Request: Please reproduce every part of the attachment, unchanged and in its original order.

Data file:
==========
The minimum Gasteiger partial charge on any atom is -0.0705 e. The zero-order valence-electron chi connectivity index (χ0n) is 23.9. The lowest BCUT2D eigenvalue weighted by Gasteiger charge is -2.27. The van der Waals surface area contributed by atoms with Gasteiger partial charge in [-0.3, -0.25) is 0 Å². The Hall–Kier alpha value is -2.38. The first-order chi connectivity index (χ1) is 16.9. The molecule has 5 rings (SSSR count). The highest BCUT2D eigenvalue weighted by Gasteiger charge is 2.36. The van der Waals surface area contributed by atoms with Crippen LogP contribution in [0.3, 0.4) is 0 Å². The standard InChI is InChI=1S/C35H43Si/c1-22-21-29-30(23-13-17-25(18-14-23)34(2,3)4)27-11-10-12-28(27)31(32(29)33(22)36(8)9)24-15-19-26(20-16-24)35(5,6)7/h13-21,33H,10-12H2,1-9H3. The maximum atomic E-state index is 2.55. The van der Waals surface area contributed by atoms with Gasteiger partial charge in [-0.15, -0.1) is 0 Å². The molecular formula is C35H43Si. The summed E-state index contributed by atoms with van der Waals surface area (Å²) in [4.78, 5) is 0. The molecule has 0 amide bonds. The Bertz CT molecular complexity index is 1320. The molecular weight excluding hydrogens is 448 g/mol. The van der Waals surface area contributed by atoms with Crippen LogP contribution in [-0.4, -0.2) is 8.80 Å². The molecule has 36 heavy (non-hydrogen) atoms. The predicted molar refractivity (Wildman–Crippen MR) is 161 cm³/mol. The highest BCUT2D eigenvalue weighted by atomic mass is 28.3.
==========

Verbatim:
The minimum Gasteiger partial charge on any atom is -0.0705 e. The zero-order valence-electron chi connectivity index (χ0n) is 23.9. The lowest BCUT2D eigenvalue weighted by Gasteiger charge is -2.27. The van der Waals surface area contributed by atoms with Gasteiger partial charge in [-0.3, -0.25) is 0 Å². The Hall–Kier alpha value is -2.38. The first-order chi connectivity index (χ1) is 16.9. The molecule has 5 rings (SSSR count). The highest BCUT2D eigenvalue weighted by Gasteiger charge is 2.36. The van der Waals surface area contributed by atoms with Crippen LogP contribution in [0.3, 0.4) is 0 Å². The standard InChI is InChI=1S/C35H43Si/c1-22-21-29-30(23-13-17-25(18-14-23)34(2,3)4)27-11-10-12-28(27)31(32(29)33(22)36(8)9)24-15-19-26(20-16-24)35(5,6)7/h13-21,33H,10-12H2,1-9H3. The maximum atomic E-state index is 2.55. The van der Waals surface area contributed by atoms with Gasteiger partial charge in [-0.15, -0.1) is 0 Å². The molecular formula is C35H43Si. The summed E-state index contributed by atoms with van der Waals surface area (Å²) in [4.78, 5) is 0. The molecule has 0 amide bonds. The Bertz CT molecular complexity index is 1320. The molecular weight excluding hydrogens is 448 g/mol. The van der Waals surface area contributed by atoms with Crippen LogP contribution in [-0.4, -0.2) is 8.80 Å². The molecule has 36 heavy (non-hydrogen) atoms. The predicted molar refractivity (Wildman–Crippen MR) is 161 cm³/mol. The highest BCUT2D eigenvalue weighted by atomic mass is 28.3.